His four touchdowns also tied the record for touchdown passes in a game set by Timmy Justice, a mark Phalin had also matched earlier in the year.
You can rank him in the department for what it’s worth, but Independence running back Atticus Goodson (88 carries, 1,108 yards and 20 touchdowns) averages one touchdown every 4.4 carries.
It’s trendy in this rare Mookie Collier tune.
Collier – who aptly scored the winning touchdown Saturday for North Carolina Central in a victory over Morgan State – averaged one touchdown every 4.9 races in 2017, the year he won the Kennedy Award.
And that was around the 4.4 zone during the regular season.
Like Goodson, Collier has done more with less this season.
It was a great run for Collier during the playoffs which many attribute to propelling him to the Kennedy. He still had 1,472 yards and 24 touchdowns, but was little-known commodity heading into this season, after Bluefield went 4-6 in 2016.
Goodson has remained quietly in Kennedy’s consideration after being one of the favorites at the start of the season. He has rarely played the half in a game this season.
Shady Spring coach Vince Culicerto said the Tigers will kick the ball and this season and Friday night the No.20 Tigers kept their playoff hopes going with 242 rushing yards in a 28-14 victory. against Ripley.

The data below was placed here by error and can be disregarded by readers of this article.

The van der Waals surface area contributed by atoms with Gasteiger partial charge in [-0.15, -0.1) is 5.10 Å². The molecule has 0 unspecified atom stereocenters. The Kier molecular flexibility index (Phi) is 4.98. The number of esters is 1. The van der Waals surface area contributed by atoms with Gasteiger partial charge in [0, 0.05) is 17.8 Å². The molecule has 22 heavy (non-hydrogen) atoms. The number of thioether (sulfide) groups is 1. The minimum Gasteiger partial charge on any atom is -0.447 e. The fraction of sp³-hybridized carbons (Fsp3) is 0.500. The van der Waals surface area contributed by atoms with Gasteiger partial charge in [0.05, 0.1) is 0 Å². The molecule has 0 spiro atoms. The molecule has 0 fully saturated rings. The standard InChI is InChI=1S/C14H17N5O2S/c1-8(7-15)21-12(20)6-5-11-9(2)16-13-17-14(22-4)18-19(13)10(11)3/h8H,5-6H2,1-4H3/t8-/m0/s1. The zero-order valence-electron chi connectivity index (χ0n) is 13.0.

It is a high season.
The Tigers were led by Caleb Whittaker who had a career-high 158 yards and scored a touchdown.
Cam Manns added 40 and James Sellards added 37 and a touchdown.
Manns also had 118 and two touchdowns.
This is the kind of balance Culicerto likes to see from an offense that has traditionally been one of the more balanced offenses in the region.
Last season, the Tigers struggled on the ground, rushing for 482 and eight TDs. Shady has started hitting the ball again, rushing 50 more times this season in the same number of games (207-157) and they have 1,002 rushing yards and 12 touchdowns.
l Meadow Bridge quarterback Dustin Adkins amassed more than 2,500 passing yards for his career in the Wildcats’ 34-0 win over Montcalm.
Adkins was 17 of 25 for 242 yards and two touchdowns. It was his fourth straight game for 222 yards or better.
Adkins’ career numbers – 193 wins, 334 attempts, 2,505 yards and 32 touchdowns – are probably all school records.
l Westside is playing the rope but Jax Cogar, to his credit, didn’t get the memo.
The Renegades junior quarterback completed 12 of 27 passes for 156 yards and two touchdowns (Hansel Bledsoe and Kaiden Vance) and ran for 154 yards on 32 carries in a 29-22 loss to Tug Valley. He ran or passed 59 of the 61 Renegades games. For the season, Cogar appeared in 299 of the Renegades’ 411 games (72.7%).